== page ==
ANZAC Day in Turkey
Trip Start Aug 27, 2007
34Trip End Sep 17, 2011
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Well its time for the latest installment of my adventures from abroad this time from Istanbul in Turkey. I warn you now that this is going to be a long one so for those with limited time if you switch off now I won't blame you.
Sonia, Donna and I set off early morning on Tuesday with good old Easy Jet. I swear our flight was 95 percent full of Kiwis and Ozzies no doubt heading for the ANZAC day celebrations at Gallipoli like us.
It was one giant Jandal fest i tell you.
After a chaotic transfer to the hotel and our first experience of Istanbul's crazy drivers we made it to our first hotel
That night before retiring to bed we enjoyed a meal at a local restaurant. All I can say is man it felt good to be on holiday.....theres something about being able to enjoy a meal outside wearing shorts and jandals knowing that for the next week the stresses of work and the daily grind of life are a million miles away.....or at least a couple of hundred miles away back home in the UK. The week just felt so full of possibilities and the long days just laid ahead with such promise.
On a side note, that night we had our first encounter with the cockyness and assertiveness that Turkish men are notoriously known for. On walking past the local University Donna was approached by a man asking to touch her....he was very persistant and followed us up the road as we briskly tried to walk away from him....he even whipped out his phone to try show us home made images of porn. This was merely the first encounter....on a later date I was approached by what to me looked like a 14 year old kid carrying a bag of cold coins asking me to have sex with him. I know western women are often perceived as being 'loose' overseas. But come on do I really look like a hooker? And do men really think showing you mobile porn is going to make you jump their bones? Wishful thinking men but it aint gonna happen.....
The following day we we had an orientation tour of the city and took in the sites of Hagia Sofia, the Hippodrome and also the Blue Mosque. The tile work at the mosque was just incredible and was a far cry from the cold stone cathedrals I had become accustomed to seeing in Christian countries. I think my favourite attraction though was going below ground to see the cistern....an underground water resevoir now used for hosting orchestral concerts due to its great acoustics. It just felt so eerie and if you see my photos in this entry you will understand why. In our free time the three of us headed to Topkapi palace, the famous palace of the Ottoman Empire which was far larger than I ever could have imagined. Unfortunately the Harem was closed at the time of our visit but I hear it is spectacular.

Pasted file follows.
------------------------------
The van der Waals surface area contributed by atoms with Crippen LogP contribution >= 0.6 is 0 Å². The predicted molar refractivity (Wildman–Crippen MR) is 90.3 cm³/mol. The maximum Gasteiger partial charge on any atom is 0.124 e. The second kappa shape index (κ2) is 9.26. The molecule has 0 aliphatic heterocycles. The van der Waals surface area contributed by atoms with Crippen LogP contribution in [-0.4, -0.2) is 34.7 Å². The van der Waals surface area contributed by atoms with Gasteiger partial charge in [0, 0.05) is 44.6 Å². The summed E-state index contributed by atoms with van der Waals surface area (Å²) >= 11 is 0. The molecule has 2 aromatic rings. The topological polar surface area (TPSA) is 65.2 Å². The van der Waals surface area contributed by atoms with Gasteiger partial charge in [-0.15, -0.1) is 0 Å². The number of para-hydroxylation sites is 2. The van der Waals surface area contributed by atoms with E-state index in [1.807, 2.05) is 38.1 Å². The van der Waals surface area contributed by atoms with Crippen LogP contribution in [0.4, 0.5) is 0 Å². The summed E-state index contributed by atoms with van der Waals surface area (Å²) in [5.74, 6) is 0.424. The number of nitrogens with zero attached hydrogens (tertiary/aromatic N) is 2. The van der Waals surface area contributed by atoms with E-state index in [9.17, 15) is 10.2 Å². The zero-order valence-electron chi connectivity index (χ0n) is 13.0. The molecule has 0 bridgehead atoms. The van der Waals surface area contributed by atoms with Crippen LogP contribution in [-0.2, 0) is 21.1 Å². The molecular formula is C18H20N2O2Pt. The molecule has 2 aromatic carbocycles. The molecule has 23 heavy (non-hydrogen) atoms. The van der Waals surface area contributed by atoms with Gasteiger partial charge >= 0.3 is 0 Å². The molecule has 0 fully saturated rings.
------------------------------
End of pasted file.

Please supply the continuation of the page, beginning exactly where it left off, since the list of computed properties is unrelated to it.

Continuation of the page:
That afternoon with our tour group we took a Bosphorous cruise to see the city from the sea. By this time we had pure blue skies and it was just so relaxing to watch the city float by while basking in the sun. Our cruise was followed by a carpet weaving exhibition and this was really my first taste at watching true Turkish salesmen in action and I must say it was impressive.
We were taken into a room given turkish tea, a loom demonstration and then out of no where salesmen pop out ready to pounce on anyone who looked like they may be able to be coerced into parting with their cash
Our day ended with a meal at a turkish restaurant./show. I wasnt much of a fan of the food served but the tradition turkish song and dance as well as the belly dancers definately made for an interesting show.
It was an early start to the following day....up at 5 for our bus ride out to Gallipolli for the ANZAC ceremony. We visited the Lone Pine, Chunuk Bair, Johnstons Jolly war memorials and also the ANZAC museum. I hate to say it but the Australian monument puts the New Zealand one to shame......it stands so tall and so proud as a remembrance to all those lost in the war yet the NZ monument doesnt even have its own ground as it stand in the shadow of Turkeys monument to Ataturk.
We attended an ANZAC eve Barbeque before heading into the cove where we would camp put for the dawn service the following morning. Luckily enough we managed to meet up with Laura and Mark. friends of ours who had taken a different tour than we had